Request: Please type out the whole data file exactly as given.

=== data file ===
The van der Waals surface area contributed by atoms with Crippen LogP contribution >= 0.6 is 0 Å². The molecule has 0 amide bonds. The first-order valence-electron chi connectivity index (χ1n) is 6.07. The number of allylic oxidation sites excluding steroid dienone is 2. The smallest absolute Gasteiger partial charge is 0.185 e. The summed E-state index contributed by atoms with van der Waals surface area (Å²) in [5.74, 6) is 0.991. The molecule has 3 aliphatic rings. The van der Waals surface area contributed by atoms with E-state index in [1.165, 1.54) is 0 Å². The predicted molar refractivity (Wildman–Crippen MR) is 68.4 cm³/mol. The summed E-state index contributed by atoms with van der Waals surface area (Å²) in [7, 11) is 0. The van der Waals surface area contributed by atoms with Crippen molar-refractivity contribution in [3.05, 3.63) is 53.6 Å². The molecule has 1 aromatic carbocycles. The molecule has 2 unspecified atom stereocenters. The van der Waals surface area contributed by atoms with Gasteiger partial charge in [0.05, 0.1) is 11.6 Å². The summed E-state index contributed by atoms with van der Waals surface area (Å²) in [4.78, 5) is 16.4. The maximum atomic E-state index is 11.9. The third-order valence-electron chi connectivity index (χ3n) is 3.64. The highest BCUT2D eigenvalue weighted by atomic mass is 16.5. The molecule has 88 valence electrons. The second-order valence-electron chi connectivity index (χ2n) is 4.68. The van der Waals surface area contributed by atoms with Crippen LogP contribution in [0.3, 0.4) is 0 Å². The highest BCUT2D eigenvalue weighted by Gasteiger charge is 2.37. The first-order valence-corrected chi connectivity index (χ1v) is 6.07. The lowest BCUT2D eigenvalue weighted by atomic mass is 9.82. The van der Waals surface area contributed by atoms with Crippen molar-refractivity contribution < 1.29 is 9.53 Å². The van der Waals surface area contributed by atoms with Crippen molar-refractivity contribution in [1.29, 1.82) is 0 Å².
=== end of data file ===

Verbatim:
The van der Waals surface area contributed by atoms with Crippen LogP contribution >= 0.6 is 0 Å². The molecule has 0 amide bonds. The first-order valence-electron chi connectivity index (χ1n) is 6.07. The number of allylic oxidation sites excluding steroid dienone is 2. The smallest absolute Gasteiger partial charge is 0.185 e. The summed E-state index contributed by atoms with van der Waals surface area (Å²) in [5.74, 6) is 0.991. The molecule has 3 aliphatic rings. The van der Waals surface area contributed by atoms with E-state index in [1.165, 1.54) is 0 Å². The predicted molar refractivity (Wildman–Crippen MR) is 68.4 cm³/mol. The summed E-state index contributed by atoms with van der Waals surface area (Å²) in [7, 11) is 0. The van der Waals surface area contributed by atoms with Crippen molar-refractivity contribution in [3.05, 3.63) is 53.6 Å². The molecule has 1 aromatic carbocycles. The molecule has 2 unspecified atom stereocenters. The van der Waals surface area contributed by atoms with Gasteiger partial charge in [0.05, 0.1) is 11.6 Å². The summed E-state index contributed by atoms with van der Waals surface area (Å²) in [4.78, 5) is 16.4. The maximum atomic E-state index is 11.9. The third-order valence-electron chi connectivity index (χ3n) is 3.64. The highest BCUT2D eigenvalue weighted by atomic mass is 16.5. The molecule has 88 valence electrons. The second-order valence-electron chi connectivity index (χ2n) is 4.68. The van der Waals surface area contributed by atoms with Crippen LogP contribution in [0.3, 0.4) is 0 Å². The highest BCUT2D eigenvalue weighted by Gasteiger charge is 2.37. The first-order valence-corrected chi connectivity index (χ1v) is 6.07. The lowest BCUT2D eigenvalue weighted by atomic mass is 9.82. The van der Waals surface area contributed by atoms with Crippen molar-refractivity contribution < 1.29 is 9.53 Å². The van der Waals surface area contributed by atoms with Crippen molar-refractivity contribution in [1.29, 1.82) is 0 Å².